After that (Your Honour) I went to Mall of the Emirates, looked at some very handsome window displays, succumbed to temptation in the Virgin video sale, and went to Cafe Paul for a piece of perfect apricot pie (perfect) and a pot of that beautiful Paul blend tea. Feeling better.
I suppose what makes these plays rather overwhelming in combination is the impression of being plunged into a completely alien culture, through a medium that speaks to the mind and emotions through all the senses. Of course, my experience of reading these plays now, having seen DVDs, heard recordings, and been involved in production - though not of any of these - is quite different from the first time I read some of them, a little over a year ago, with only a couple of Internet video clips for reference, but James Brandon presents these transcripts of performance with tremendous attention to visual and aural detail, as well as explaining the mechanics and techniques, and the underlying themes and ideas.)
The specific dilemmas and conflicts, then, and the strategies and solutions the characters resort to, might spring from an unfamiliar social code, and be expressed in an unfamiliar theatrical framework, but the relationships, the tension between individual desire and duty to anotheer party, and the emotional territory of adult life are essentially the familiar; and the whole piece plays out inside your head. Strong stuff.
Today I was transcribing my notes and doing a detailed analysis on my laptop (which is currently working - yay! - though it declines to connect to the Internet. Not a problem today, cos I've got a stack of Limewire downloads, and I put the more soothing ones on continuous shuffle, with the odd bopper like Walking on Sunshine in the mix, so I could have a little bounce now and again, to break things up a bit. After three hours of this, though I had had ENOUGH, and went out for a walk with my camera. No doubt a jog would have been a great deal more beneficial but Ha!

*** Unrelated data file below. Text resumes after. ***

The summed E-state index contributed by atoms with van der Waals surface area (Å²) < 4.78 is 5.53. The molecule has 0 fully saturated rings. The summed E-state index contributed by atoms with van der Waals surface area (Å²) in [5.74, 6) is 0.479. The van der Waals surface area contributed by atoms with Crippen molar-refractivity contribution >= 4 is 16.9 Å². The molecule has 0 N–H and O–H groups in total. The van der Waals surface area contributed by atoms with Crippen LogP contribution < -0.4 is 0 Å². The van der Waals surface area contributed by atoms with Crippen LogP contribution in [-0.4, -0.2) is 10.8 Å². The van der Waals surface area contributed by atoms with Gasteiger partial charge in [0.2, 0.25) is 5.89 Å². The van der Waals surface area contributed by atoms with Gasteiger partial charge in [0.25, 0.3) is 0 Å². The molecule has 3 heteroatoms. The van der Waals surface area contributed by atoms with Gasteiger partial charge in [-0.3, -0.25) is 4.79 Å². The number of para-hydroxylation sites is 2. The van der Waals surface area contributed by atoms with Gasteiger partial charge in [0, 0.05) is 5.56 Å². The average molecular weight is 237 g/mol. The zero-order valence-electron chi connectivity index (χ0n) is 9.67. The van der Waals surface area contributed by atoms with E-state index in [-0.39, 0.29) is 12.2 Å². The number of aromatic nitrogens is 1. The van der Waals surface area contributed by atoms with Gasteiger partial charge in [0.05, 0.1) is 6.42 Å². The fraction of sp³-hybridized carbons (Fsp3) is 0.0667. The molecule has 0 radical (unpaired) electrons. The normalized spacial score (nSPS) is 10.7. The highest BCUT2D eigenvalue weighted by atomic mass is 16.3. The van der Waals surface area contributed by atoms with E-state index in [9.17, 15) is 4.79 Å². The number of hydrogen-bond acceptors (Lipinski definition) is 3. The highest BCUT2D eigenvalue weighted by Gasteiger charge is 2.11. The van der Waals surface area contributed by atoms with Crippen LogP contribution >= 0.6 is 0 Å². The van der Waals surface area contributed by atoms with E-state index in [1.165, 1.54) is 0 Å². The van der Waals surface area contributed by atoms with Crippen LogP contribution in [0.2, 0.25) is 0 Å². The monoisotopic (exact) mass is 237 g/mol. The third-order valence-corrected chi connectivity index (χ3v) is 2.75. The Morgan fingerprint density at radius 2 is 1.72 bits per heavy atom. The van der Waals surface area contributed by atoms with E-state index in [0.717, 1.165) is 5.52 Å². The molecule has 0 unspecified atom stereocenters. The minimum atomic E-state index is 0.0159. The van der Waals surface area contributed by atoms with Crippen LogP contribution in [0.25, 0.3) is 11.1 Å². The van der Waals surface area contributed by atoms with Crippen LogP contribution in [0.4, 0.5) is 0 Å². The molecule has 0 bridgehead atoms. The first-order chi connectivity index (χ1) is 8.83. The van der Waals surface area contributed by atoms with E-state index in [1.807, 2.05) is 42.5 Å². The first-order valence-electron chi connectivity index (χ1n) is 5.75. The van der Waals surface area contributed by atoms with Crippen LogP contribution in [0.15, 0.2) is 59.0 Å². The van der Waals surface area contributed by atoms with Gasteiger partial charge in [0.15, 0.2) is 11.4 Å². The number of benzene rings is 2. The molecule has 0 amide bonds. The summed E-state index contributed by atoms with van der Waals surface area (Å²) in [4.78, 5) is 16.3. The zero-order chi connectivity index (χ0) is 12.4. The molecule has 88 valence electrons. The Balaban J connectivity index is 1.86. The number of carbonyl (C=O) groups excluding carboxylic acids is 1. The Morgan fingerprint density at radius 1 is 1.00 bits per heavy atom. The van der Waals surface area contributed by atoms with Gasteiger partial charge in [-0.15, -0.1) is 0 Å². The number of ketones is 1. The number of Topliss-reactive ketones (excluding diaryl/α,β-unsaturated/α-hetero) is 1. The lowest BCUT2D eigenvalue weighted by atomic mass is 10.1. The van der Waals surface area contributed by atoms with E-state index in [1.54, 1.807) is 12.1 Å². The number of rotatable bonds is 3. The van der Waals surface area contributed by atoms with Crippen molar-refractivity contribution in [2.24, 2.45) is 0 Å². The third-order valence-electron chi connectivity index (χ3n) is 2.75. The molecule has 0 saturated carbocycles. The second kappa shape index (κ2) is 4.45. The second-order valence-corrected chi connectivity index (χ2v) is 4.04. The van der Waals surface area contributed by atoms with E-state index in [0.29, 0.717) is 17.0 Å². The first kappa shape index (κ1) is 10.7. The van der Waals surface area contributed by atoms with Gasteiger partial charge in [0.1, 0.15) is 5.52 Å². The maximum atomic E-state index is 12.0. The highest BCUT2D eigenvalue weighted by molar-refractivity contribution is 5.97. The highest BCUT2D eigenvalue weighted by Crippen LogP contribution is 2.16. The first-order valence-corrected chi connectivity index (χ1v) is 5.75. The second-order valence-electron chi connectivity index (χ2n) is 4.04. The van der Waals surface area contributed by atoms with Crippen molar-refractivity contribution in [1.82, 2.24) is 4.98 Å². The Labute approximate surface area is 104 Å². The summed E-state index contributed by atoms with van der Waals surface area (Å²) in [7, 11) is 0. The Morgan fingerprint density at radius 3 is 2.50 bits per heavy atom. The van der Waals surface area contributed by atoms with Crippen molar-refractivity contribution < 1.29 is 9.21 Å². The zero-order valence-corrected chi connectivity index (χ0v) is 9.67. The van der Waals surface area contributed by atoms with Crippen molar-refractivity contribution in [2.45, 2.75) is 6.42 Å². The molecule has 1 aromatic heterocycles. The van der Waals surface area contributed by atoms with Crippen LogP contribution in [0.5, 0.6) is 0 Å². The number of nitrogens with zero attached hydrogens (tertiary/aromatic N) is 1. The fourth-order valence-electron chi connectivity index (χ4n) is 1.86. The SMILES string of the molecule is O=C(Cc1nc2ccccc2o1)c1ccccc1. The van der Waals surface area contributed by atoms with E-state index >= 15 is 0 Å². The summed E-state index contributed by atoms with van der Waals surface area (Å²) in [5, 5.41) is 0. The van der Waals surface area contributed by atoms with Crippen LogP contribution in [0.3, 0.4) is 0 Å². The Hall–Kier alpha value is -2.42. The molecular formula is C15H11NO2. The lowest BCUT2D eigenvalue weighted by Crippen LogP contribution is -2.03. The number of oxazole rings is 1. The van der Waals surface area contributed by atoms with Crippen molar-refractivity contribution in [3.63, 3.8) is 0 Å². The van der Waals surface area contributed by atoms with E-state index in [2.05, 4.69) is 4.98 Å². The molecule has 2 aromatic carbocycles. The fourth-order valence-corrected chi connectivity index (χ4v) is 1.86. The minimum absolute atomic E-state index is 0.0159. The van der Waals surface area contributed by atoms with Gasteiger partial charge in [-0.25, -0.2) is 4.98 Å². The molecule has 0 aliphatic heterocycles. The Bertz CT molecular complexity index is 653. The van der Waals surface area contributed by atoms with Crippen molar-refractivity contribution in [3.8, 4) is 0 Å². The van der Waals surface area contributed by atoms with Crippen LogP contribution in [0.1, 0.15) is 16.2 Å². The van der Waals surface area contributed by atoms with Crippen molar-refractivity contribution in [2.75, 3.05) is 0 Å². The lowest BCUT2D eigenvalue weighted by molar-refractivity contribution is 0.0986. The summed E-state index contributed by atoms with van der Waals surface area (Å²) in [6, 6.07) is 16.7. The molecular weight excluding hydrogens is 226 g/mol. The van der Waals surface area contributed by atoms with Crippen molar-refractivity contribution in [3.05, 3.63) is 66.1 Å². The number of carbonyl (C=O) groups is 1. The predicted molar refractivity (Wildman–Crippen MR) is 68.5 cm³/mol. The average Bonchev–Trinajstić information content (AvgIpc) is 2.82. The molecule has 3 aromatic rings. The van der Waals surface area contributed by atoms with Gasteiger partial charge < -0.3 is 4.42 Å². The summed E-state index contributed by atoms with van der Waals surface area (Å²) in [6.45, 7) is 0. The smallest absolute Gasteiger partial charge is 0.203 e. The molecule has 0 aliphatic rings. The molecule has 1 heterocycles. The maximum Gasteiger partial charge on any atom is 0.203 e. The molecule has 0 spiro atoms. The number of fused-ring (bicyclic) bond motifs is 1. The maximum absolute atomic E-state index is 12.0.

See Peas/Primordial Slime/Potato entry from this morning, and neighbour's veggie patch from the first bit of my walk. This is the rest of it.
3 o'clock leaf shadow
A proper palm tree - not one of those straggly California weeds! Note the irrigation tubes - not indigenous. (I mean the palm tree!)
Close-up - natural palm fibre matting
room for expansion
pampas grass on bad hair day
umbrella plants with new growth sprouting straight up
The Trouble with Tribbles....
is their tendency to spread, climb,
Which is where our garden maintenance guys come in. Almost everything planted in The Gardens is quick-growing, and quick-spreading. All the groundcover plants have world domination built into their cells; and what looks like savage and thoughtless pruning is actually appropriate for the vigorous - nay rampant - growth habits of our potential urban jungle. I honestly thought those cheerful little yellow things would suffocate everything around them, but, five years on, everything seems to co-exist quite successfully. But the tribbles, and most of their groundcover buddies are on my list of what not to plant when we find our personal pocket paradise in Spain. Jajaja!
There you go, picture perfect lollipop trees. In a couple of months, these will be splendid again, with their red and gold leathery shields reaching for the sky and dotting the grass with colour.